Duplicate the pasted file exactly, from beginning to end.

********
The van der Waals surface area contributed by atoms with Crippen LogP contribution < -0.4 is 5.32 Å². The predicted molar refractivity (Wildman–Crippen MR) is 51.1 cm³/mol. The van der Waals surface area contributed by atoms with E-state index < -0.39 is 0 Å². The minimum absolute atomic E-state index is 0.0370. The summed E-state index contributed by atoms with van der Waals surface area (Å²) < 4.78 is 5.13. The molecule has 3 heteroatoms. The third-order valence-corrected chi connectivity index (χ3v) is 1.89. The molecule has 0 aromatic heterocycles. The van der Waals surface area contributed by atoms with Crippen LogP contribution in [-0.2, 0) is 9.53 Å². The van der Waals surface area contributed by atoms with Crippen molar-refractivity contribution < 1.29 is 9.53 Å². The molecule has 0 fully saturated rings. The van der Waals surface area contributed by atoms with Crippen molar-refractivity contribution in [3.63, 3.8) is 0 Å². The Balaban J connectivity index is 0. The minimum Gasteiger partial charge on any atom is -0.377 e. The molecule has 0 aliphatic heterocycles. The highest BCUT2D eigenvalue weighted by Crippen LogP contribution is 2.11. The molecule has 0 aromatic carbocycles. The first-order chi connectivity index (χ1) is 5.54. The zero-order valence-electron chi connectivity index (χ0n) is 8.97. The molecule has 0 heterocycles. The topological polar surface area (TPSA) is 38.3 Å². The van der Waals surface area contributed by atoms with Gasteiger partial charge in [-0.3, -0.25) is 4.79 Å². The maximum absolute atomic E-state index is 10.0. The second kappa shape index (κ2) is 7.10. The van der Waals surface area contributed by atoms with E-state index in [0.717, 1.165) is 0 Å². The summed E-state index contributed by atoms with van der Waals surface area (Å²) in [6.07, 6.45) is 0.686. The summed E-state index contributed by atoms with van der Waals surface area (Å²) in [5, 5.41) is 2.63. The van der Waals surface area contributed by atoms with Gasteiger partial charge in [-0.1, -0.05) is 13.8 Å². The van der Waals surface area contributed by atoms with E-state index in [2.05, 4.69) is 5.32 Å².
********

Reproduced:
The van der Waals surface area contributed by atoms with Crippen LogP contribution < -0.4 is 5.32 Å². The predicted molar refractivity (Wildman–Crippen MR) is 51.1 cm³/mol. The van der Waals surface area contributed by atoms with E-state index < -0.39 is 0 Å². The minimum absolute atomic E-state index is 0.0370. The summed E-state index contributed by atoms with van der Waals surface area (Å²) < 4.78 is 5.13. The molecule has 3 heteroatoms. The third-order valence-corrected chi connectivity index (χ3v) is 1.89. The molecule has 0 aromatic heterocycles. The van der Waals surface area contributed by atoms with Crippen LogP contribution in [-0.2, 0) is 9.53 Å². The van der Waals surface area contributed by atoms with Crippen molar-refractivity contribution < 1.29 is 9.53 Å². The molecule has 0 fully saturated rings. The van der Waals surface area contributed by atoms with Crippen molar-refractivity contribution in [3.63, 3.8) is 0 Å². The Balaban J connectivity index is 0. The minimum Gasteiger partial charge on any atom is -0.377 e. The molecule has 0 aliphatic heterocycles. The highest BCUT2D eigenvalue weighted by Crippen LogP contribution is 2.11. The molecule has 0 aromatic carbocycles. The first-order chi connectivity index (χ1) is 5.54. The zero-order valence-electron chi connectivity index (χ0n) is 8.97. The molecule has 0 heterocycles. The topological polar surface area (TPSA) is 38.3 Å². The van der Waals surface area contributed by atoms with Gasteiger partial charge in [-0.3, -0.25) is 4.79 Å². The maximum absolute atomic E-state index is 10.0. The second kappa shape index (κ2) is 7.10. The van der Waals surface area contributed by atoms with E-state index in [0.717, 1.165) is 0 Å². The summed E-state index contributed by atoms with van der Waals surface area (Å²) in [6.07, 6.45) is 0.686. The summed E-state index contributed by atoms with van der Waals surface area (Å²) in [5, 5.41) is 2.63. The van der Waals surface area contributed by atoms with Gasteiger partial charge in [-0.1, -0.05) is 13.8 Å². The van der Waals surface area contributed by atoms with E-state index in [2.05, 4.69) is 5.32 Å².